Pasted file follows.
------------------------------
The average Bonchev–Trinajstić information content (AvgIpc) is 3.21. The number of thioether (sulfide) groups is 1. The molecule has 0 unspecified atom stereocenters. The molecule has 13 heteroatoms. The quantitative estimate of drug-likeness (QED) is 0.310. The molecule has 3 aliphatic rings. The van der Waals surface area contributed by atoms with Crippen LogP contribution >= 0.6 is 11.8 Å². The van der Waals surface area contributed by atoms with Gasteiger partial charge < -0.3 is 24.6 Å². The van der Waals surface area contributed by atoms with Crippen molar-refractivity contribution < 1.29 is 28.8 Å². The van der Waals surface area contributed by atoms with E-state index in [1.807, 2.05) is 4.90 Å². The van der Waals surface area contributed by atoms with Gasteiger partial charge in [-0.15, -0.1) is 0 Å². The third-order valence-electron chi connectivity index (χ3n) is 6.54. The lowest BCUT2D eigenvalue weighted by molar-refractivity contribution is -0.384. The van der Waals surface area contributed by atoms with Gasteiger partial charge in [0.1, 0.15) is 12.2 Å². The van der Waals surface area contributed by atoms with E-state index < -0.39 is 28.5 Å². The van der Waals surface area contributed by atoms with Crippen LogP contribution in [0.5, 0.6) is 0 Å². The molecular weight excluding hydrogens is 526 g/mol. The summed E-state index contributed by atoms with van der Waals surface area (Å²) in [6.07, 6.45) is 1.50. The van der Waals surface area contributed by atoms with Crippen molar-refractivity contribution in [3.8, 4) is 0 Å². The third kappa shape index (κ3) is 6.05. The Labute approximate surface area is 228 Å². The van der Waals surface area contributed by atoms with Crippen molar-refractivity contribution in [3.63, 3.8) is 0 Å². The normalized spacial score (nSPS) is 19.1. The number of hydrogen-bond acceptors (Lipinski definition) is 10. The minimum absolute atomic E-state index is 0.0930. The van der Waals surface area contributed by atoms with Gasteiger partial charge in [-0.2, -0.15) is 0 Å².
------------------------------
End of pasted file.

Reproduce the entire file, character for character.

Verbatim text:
The average Bonchev–Trinajstić information content (AvgIpc) is 3.21. The number of thioether (sulfide) groups is 1. The molecule has 0 unspecified atom stereocenters. The molecule has 13 heteroatoms. The quantitative estimate of drug-likeness (QED) is 0.310. The molecule has 3 aliphatic rings. The van der Waals surface area contributed by atoms with Crippen LogP contribution >= 0.6 is 11.8 Å². The van der Waals surface area contributed by atoms with Gasteiger partial charge < -0.3 is 24.6 Å². The van der Waals surface area contributed by atoms with Crippen molar-refractivity contribution < 1.29 is 28.8 Å². The van der Waals surface area contributed by atoms with E-state index in [1.807, 2.05) is 4.90 Å². The van der Waals surface area contributed by atoms with Gasteiger partial charge in [-0.15, -0.1) is 0 Å². The third-order valence-electron chi connectivity index (χ3n) is 6.54. The lowest BCUT2D eigenvalue weighted by molar-refractivity contribution is -0.384. The van der Waals surface area contributed by atoms with Gasteiger partial charge in [0.1, 0.15) is 12.2 Å². The van der Waals surface area contributed by atoms with E-state index < -0.39 is 28.5 Å². The van der Waals surface area contributed by atoms with Crippen LogP contribution in [0.5, 0.6) is 0 Å². The molecular weight excluding hydrogens is 526 g/mol. The summed E-state index contributed by atoms with van der Waals surface area (Å²) in [6.07, 6.45) is 1.50. The van der Waals surface area contributed by atoms with Crippen molar-refractivity contribution in [3.8, 4) is 0 Å². The third kappa shape index (κ3) is 6.05. The Labute approximate surface area is 228 Å². The van der Waals surface area contributed by atoms with Crippen molar-refractivity contribution in [3.63, 3.8) is 0 Å². The normalized spacial score (nSPS) is 19.1. The number of hydrogen-bond acceptors (Lipinski definition) is 10. The minimum absolute atomic E-state index is 0.0930. The van der Waals surface area contributed by atoms with Gasteiger partial charge in [-0.2, -0.15) is 0 Å².